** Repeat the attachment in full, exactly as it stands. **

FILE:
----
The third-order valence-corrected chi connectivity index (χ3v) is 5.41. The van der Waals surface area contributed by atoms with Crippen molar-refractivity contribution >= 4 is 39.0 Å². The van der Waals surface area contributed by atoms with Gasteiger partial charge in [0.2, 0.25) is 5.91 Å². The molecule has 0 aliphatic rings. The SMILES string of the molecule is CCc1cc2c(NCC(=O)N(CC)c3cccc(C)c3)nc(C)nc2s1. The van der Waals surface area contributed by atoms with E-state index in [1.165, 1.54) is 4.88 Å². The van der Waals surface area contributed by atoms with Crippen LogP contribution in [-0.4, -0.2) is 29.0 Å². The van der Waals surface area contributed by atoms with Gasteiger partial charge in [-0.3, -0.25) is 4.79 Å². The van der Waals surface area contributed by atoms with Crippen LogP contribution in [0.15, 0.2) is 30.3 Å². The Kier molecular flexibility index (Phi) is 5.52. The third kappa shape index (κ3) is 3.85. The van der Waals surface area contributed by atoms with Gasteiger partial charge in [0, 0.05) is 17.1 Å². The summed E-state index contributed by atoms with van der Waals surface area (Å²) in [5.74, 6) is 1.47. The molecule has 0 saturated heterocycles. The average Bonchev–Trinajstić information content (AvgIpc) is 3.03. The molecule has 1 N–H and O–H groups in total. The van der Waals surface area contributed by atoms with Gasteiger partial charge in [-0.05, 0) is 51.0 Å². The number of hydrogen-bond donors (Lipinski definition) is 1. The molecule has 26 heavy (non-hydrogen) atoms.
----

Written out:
The third-order valence-corrected chi connectivity index (χ3v) is 5.41. The van der Waals surface area contributed by atoms with Crippen molar-refractivity contribution >= 4 is 39.0 Å². The van der Waals surface area contributed by atoms with Gasteiger partial charge in [0.2, 0.25) is 5.91 Å². The molecule has 0 aliphatic rings. The SMILES string of the molecule is CCc1cc2c(NCC(=O)N(CC)c3cccc(C)c3)nc(C)nc2s1. The van der Waals surface area contributed by atoms with E-state index in [1.165, 1.54) is 4.88 Å². The van der Waals surface area contributed by atoms with Crippen LogP contribution in [-0.4, -0.2) is 29.0 Å². The van der Waals surface area contributed by atoms with Gasteiger partial charge in [-0.3, -0.25) is 4.79 Å². The van der Waals surface area contributed by atoms with Crippen LogP contribution in [0.15, 0.2) is 30.3 Å². The Kier molecular flexibility index (Phi) is 5.52. The third kappa shape index (κ3) is 3.85. The van der Waals surface area contributed by atoms with Gasteiger partial charge in [0, 0.05) is 17.1 Å². The summed E-state index contributed by atoms with van der Waals surface area (Å²) in [5.74, 6) is 1.47. The molecule has 0 saturated heterocycles. The average Bonchev–Trinajstić information content (AvgIpc) is 3.03. The molecule has 1 N–H and O–H groups in total. The van der Waals surface area contributed by atoms with Gasteiger partial charge in [-0.05, 0) is 51.0 Å². The number of hydrogen-bond donors (Lipinski definition) is 1. The molecule has 26 heavy (non-hydrogen) atoms.